You can try wrapping the cat in a blanket or towel before placing them in the carrier. This will keep the cat calm and make them feel more secure. You can also try placing the carrier in a quiet and dark area on your property, which will help reduce any stress or anxiety the cat may feel.

cat lying on a green towel
Image by: Danica Stradecke, Unsplash

7. Camouflage the Carrier

Burlap or other natural materials can be used to cover the carrier. Place leaves, small branches, or palm fronds around the carrier’s top, sides, and floor. Make sure that your disguise does not interfere with the carrier door’s closing. Before you set it up, make sure to test it.

8. Use Humane Traps for Feral Cats

If you need to trap a feral cat for medical treatment, it helps to use a humane trap. The traps are designed to capture the cat safely without causing harm or injury. They typically have a door that closes when the cat steps on a trigger plate.

Always follow the proper procedures to ensure the cat’s safety when using a humane trap. This includes placing the trap in a safe and secure location, using a bait that the cat is familiar with, and checking the trap regularly to ensure the cat is not trapped for too long.

9. Slide a Stick Inside

If the cat has mastered the art of stepping lightly to avoid traps being triggered, slide a stick through one of the side holes. The trap will be located just in front of the trigger plate and a few inches from the trap floor.

The trap will spring when the cat is forced to step over it. The cat’s paw will hit the trigger plate directly above the trap floor, causing the trap to be triggered and the door to shut.

10. Purchase a Drop Trap

If the box trap isn’t enough, consider using a drop trap. You set up the large mesh box on a table and manually trigger it with a string or rope. Drop traps are too large to handle alone, so placing them on flat ground is best. The string should be long enough that you can hide from the trap a few feet away.

After you have caught your target cat, place a sheet on top of the trap. To make it easier to hold the cat, transfer them to a carrier or box trap and then transport them.

Humane Cat Trap for Stray Cats 24inch Live Animal Trap

11. Place Traps Side by Side

You can use this to your advantage if your feral cat prefers to circle around the trap rather than enter it to find the food. Two box traps should be placed next to each other, with their entrances facing opposite directions. If the cat circles around one trap, they might walk into the one next to it.

12. Use the Kittens

If the feral cat has kittens and you’re able to capture them, place the kittens in a carrier or other box trap. Then, place the door against the back of the trap you intend to use to catch the mother.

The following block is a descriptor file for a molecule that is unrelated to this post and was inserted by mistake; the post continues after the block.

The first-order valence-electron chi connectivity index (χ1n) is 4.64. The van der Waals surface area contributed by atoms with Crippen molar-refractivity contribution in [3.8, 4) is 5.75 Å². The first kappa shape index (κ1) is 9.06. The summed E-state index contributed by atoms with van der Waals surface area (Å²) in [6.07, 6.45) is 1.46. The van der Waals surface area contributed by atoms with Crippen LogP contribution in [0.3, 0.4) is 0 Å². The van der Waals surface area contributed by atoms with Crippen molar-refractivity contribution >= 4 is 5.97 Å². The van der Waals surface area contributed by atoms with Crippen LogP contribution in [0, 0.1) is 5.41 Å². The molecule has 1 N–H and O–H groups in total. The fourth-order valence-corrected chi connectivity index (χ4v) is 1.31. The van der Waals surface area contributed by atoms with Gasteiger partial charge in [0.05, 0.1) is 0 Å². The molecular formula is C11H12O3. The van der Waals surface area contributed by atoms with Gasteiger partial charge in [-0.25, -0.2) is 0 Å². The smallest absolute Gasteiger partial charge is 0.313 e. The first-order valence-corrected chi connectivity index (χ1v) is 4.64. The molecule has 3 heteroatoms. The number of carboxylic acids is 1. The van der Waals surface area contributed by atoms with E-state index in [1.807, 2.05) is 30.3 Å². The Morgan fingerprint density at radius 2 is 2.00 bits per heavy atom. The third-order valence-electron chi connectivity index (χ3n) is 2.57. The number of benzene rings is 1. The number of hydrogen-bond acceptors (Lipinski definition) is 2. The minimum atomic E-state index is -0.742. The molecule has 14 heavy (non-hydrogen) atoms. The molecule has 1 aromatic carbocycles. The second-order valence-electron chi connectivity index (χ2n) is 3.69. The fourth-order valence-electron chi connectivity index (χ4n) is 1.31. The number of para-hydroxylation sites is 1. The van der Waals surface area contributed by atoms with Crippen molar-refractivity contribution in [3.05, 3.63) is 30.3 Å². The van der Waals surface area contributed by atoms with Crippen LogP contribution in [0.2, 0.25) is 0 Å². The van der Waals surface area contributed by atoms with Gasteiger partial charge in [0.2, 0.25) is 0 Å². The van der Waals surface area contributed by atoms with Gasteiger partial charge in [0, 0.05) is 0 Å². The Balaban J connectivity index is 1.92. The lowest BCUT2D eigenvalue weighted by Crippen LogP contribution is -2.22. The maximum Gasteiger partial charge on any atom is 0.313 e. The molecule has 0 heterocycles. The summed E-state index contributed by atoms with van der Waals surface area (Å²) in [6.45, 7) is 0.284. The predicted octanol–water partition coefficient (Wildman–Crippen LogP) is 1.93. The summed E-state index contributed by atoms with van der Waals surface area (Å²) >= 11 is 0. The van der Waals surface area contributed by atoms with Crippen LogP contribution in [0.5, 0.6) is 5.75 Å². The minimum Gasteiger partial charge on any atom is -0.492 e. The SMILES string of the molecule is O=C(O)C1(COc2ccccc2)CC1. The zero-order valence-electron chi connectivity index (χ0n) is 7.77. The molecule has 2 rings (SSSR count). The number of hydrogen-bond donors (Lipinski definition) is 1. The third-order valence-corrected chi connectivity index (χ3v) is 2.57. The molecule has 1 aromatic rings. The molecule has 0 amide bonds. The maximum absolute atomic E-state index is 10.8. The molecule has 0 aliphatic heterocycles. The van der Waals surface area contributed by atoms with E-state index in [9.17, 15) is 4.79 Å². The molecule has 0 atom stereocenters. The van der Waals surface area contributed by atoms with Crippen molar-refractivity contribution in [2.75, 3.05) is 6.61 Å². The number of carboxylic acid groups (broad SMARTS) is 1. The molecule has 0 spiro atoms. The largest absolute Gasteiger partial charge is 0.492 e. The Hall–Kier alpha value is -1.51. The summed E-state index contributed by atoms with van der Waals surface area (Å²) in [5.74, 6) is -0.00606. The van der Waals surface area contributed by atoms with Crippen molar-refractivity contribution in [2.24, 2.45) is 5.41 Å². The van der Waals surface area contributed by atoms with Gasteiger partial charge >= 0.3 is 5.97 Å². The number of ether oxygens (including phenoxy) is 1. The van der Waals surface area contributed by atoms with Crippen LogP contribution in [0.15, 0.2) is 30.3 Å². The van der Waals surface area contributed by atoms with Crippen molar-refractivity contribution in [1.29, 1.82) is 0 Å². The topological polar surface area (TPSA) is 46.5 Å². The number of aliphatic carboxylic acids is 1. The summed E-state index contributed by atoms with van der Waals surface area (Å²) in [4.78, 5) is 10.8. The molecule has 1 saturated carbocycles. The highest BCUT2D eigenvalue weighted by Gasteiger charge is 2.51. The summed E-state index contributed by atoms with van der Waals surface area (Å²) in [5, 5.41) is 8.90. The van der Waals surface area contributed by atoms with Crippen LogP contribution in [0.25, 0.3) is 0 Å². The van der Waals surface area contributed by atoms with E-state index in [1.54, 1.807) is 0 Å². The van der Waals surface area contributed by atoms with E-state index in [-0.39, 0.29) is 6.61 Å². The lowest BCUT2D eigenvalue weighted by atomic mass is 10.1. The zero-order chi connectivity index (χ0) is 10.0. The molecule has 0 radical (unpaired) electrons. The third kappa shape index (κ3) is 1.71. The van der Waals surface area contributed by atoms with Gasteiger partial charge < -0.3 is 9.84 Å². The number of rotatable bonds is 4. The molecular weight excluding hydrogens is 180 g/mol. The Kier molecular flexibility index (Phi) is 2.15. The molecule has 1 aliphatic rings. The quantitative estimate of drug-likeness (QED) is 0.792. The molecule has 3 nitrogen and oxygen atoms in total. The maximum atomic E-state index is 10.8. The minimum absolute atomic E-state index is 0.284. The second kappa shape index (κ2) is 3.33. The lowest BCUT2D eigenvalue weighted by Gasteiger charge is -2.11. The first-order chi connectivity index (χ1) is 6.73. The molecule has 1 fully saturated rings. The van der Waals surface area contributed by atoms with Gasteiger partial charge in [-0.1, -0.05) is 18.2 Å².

Cover everything except the trap’s entrance with a towel or dark sheet. The mother will believe she’s seeing her kittens through the tunnel, and she will enter her trap to reach them. Be sure to keep the kittens warm if it’s cold outside by covering their trap or carrier with a towel and placing two heat packs or hot water bottles underneath.

kittens in the grass with their mother
Image by: Petrik Ondrej, Shutterstock

13. Use Your Smartphone

Your cell phone can help if a timid kitten or mother cat won’t allow you to put them in a trap. You can play a video of the kittens meowing on your smartphone, then place it at the back of the box or drop trap. Kittens that are afraid or alone might race to join the other kittens in the trap. The mother cat might think her kittens are calling and may enter the trap to search for them.

14. Get Help from Animal Rescue Organizations

If you’re struggling to get a feral cat into a carrier or need assistance with trapping or transporting them, consider contacting a local animal rescue organization. They have experience working with feral cats and can provide advice and support.

They may also be able to provide humane traps or other tools and supplies to help with the process. In some cases, they can assist with trapping and transporting the cat.

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Wrapping Things Up

Wrangling a feral cat into a carrier can be challenging, but with the right tools and techniques, it can be done safely and efficiently. The key is to be patient and persistent and to make sure you create a comfortable and familiar environment for the cat. With some creativity and patience, you can successfully transport your feral cat without causing them any unnecessary stress or physical risks.

Featured Image Credit: zossia, Shutterstock